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Alberto Burri
biographical notes

Alberto Burri was born in Città di Castello (nr. Perugia) on March 12, 1915. He graduated in medicine in 1940. As a medical officer he was taken prisoner by the British in Tunisia in 1943 and sent to a camp in the U.S.A. at Hereford, Texas. There he abandoned his medical profession and began to paint. After the war, in 1946, he returned to Italy, settled in Rome and devoted himself entirely to painting. In 1947 and 1948 he held his first one-man shows in Rome (at the Galleria La Margherita) presented by the poets Libero De Libero and Leonardo Sinisgalli. . After a brief stay in Paris (in 1948) he became engrossed in abstract painting based around such unorthodox materials as pumice, tar and others, “presenting” the material itself as the basis of his painting.

From 1950, after his work Catrami (Tars) (1948-49), the creation of his Catrami (Sacks) grew in importance, until it predominated in his one-man shows which, after Rome, began to be held in various American and European cities: Chicago, New York, Colorado Springs, Oakland, Seattle, São Paulo, Paris, Milan, Bologna, Turin, Pittsburgh, Buffalo, and San Francisco. Of note in these years was the role played by J. J. Sweeney for the invitations sent to Burri to exhibit at the Guggenheim Museum in New York from 1953 onwards (Younger European Painters). In the fifties, Burri also elaborated his Combustioni (Combustions), Legni (Wood) and Ferri (Iron) series and in the sixties, the transparent Plastiche (Plastics), all created using fire, and organized a repertoire of his works in personal anthological exhibitions in the cities of Rome, L’Aquila, Livorno, Houston, Minneapolis, Pasadena, Darmstadt, Rotterdam, Turin and Paris.

In 1973, Burri received the Feltrinelli Prize for graphics from the Accademia Nazionale dei Lincei. In these same years Burri was working on a progressive exemplification of the formal aspects of his painting with the Cretti (Crack) (in acrylic and PVA) and the works on Cellotex (a wooden composition board), while at the end of the seventies he began some large pictorial cycles with a polychrome basis. The first, called Il Viaggio, was presented in 1979 in one of the former tobacco drying sheds (Ex Seccatoi) in Città di Castello, later destined to become one of the two Burri Museums. In 1980, he created the cycle of Orti exhibited at the Gothic Orsanmichele building in Florence, then the one called Sestante (1983) at the former Naval Yards on Giudecca, Venice, and also the cycles Annottarsi (1985-1987) which, starting from Rome, would go on to be exhibited in various European cities. Meanwhile, the reaction to his exhibitions saw significant changes: from an initial scandalized rejection, to a motivated acceptance, and finally uncritical exaltation. Meanwhile, it is important to note that the first murmurings of approval, which were to recur frequently over the years, came from the voices of poets. (L. De Libero, L. Sinisgalli, E. Villa, A. P. de Mandiargues, G. Ungaretti, C. Vivaldi and others). If in 1955 the first monograph on Burri’s work was published by J. J. Sweeney, for the Galleria L’Obelisco in Rome, it was more often international critics who charted the linguistic process of Burri’s work (J. P. Byrnes, 1955; M. Tapié, 1956; P. Wember, 1959; H. Read, 1960; etc…). Passionate pages were also lavished on him by Francesco Arcangeli (1957), Giulio Carlo Argan (1959 and 1960), Maurizio Calvesi (1959 and 1971), and Enrico Crispolti (1961 and 1962). In 1962, the contribution made by the studies of Cesare Brandi stood out, culminating in the monograph “Burri”, Editalia, Rome 1963, as well as contributions to the general catalogue by V. Rubiu. In the two decades 1970 and 1980, his exhibition and exegetical work became intense thanks to Sweeney but also to A. Passoni (1971), J. Leymarie (1972), B. Mantura and G. De Feo (1976), G. Nordland (1977), R. Causa and G. C. Argan (1978), N. Sarteanesi, E. Steingräber (1979 and 1980), V. Bramanti (1980), J. Butterfield (1982), C. Bertelli, V. Maderna, C. Pirovano (1984), and D. Abadie (1984).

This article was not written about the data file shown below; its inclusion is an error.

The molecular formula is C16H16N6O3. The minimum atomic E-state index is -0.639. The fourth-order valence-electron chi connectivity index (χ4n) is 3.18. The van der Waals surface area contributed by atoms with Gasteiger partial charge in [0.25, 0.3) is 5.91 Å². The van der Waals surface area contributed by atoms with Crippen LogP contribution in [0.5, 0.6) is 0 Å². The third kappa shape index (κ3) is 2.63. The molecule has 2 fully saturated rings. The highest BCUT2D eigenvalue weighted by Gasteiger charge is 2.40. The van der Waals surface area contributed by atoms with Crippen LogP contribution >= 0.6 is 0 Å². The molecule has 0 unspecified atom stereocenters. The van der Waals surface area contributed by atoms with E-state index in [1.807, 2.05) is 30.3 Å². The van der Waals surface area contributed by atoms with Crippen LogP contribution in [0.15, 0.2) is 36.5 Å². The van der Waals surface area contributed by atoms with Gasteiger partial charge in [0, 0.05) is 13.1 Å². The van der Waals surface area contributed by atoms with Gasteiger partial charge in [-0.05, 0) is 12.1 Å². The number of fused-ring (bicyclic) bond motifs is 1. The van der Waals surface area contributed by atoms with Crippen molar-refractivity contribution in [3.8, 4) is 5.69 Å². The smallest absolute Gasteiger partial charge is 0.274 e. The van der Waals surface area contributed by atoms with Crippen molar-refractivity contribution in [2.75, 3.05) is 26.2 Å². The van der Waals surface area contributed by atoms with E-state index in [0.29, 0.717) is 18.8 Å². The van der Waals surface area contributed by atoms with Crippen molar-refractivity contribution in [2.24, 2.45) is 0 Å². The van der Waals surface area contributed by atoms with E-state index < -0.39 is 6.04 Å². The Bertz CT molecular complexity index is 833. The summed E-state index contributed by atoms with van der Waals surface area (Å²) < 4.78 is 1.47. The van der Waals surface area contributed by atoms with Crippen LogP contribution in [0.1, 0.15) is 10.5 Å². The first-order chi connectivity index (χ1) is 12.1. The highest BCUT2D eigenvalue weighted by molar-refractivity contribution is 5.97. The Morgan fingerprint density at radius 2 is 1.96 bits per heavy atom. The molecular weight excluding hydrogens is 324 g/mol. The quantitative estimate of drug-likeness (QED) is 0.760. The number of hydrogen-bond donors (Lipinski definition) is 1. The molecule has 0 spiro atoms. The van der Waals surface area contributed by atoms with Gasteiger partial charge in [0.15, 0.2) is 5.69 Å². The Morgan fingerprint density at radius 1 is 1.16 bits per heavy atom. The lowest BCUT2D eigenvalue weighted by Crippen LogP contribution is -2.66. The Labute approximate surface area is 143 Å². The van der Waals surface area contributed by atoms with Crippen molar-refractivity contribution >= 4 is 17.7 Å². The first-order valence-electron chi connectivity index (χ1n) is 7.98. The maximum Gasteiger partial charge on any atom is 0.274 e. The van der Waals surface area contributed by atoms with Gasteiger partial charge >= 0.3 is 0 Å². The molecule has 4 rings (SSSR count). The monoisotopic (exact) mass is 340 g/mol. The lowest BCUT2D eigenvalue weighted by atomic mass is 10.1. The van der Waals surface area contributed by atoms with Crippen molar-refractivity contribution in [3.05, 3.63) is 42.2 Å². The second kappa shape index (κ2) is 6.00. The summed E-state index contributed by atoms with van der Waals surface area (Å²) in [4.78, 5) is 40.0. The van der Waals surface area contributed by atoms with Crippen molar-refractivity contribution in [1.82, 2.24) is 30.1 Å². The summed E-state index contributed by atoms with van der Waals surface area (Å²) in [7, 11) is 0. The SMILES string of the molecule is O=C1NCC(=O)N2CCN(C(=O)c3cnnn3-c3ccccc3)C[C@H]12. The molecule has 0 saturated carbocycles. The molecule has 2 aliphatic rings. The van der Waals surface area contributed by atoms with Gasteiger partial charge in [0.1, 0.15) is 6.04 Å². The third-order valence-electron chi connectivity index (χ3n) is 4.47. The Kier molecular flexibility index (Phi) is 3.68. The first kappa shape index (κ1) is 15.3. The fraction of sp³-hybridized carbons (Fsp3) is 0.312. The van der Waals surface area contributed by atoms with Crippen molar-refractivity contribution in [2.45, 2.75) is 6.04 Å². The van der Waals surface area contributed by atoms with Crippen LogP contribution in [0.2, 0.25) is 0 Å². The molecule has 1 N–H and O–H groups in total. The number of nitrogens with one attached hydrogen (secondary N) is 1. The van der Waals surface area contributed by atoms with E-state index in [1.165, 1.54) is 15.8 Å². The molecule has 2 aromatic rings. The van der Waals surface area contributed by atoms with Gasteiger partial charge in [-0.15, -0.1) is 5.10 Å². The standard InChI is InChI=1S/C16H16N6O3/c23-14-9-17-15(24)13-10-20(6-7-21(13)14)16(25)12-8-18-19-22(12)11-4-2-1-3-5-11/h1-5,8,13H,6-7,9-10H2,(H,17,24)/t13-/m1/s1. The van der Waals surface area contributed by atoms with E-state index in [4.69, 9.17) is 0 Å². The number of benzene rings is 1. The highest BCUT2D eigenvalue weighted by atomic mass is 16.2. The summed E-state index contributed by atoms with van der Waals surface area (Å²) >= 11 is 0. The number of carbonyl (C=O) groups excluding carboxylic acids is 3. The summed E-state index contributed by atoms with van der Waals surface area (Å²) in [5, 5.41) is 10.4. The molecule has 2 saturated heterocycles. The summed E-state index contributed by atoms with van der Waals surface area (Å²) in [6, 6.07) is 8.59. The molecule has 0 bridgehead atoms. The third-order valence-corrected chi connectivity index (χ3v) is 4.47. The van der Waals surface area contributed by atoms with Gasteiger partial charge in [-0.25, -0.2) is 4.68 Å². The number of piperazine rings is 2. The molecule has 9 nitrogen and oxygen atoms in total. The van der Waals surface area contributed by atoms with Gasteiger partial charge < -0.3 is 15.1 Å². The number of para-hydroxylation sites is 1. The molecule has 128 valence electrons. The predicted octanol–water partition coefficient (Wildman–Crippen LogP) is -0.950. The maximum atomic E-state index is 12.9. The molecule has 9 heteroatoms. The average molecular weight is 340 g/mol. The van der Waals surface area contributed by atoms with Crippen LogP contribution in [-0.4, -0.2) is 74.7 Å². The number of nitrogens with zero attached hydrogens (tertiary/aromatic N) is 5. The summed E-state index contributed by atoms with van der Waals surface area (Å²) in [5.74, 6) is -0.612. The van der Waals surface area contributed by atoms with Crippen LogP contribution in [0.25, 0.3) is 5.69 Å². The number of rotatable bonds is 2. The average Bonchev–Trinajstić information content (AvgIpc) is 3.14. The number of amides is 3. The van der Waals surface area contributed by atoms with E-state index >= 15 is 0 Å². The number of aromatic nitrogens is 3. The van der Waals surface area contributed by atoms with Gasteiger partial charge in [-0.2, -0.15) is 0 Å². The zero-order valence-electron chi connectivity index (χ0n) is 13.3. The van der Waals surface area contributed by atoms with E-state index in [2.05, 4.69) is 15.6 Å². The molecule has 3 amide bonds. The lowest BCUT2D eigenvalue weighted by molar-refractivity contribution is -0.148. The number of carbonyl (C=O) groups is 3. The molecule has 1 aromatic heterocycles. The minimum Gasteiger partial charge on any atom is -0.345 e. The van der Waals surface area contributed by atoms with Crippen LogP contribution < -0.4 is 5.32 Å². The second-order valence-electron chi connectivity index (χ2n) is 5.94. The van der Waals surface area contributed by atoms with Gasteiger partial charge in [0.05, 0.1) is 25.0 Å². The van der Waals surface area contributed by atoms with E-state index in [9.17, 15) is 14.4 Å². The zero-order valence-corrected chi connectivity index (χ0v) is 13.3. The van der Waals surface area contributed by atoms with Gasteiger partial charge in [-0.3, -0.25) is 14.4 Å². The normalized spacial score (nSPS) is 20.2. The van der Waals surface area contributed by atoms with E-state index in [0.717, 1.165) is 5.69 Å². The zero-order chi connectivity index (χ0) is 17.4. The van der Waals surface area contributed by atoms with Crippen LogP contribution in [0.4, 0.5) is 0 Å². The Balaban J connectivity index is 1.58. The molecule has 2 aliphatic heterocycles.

In 1978, Burri founded the Palazzo Albizzini Fondazione Palazzo Albizzini Collezione Burri in Città di Castello, with the remit of promoting, managing, and disseminating his work. In 1981, the Foundation began its public activity by presenting the first nucleus of the Burri Collection personally arranged by the maestro himself in the Palazzo Albizzini museum. In 1989, the Foundation acquired the complete Ex Seccatoi complex of former tobacco drying sheds in Città di Castello which, painted completely black as requested by Burri, took on the appearance of a grand work of museum architecture, an ideal container for his large pictorial cycles. On the green in front of the sheds, Burri had three large painted metal sculptures placed: Grande Ferro Sestante, Grande Ferro K and Grande Ferro U.. In 1992 and 1993, Burri produced his last great cycles Metamorfotex and Il Nero e l’Oro, each consisting of ten large works on Cellotex.. The year 1994 celebrated Burri’s donation to the Uffizi Gallery in Florence, which included a painting, Bianco e Nero, from 1969 and three series of graphic works dated 1993-1994. Alberto Burri died in Nice on February 13, 1995.

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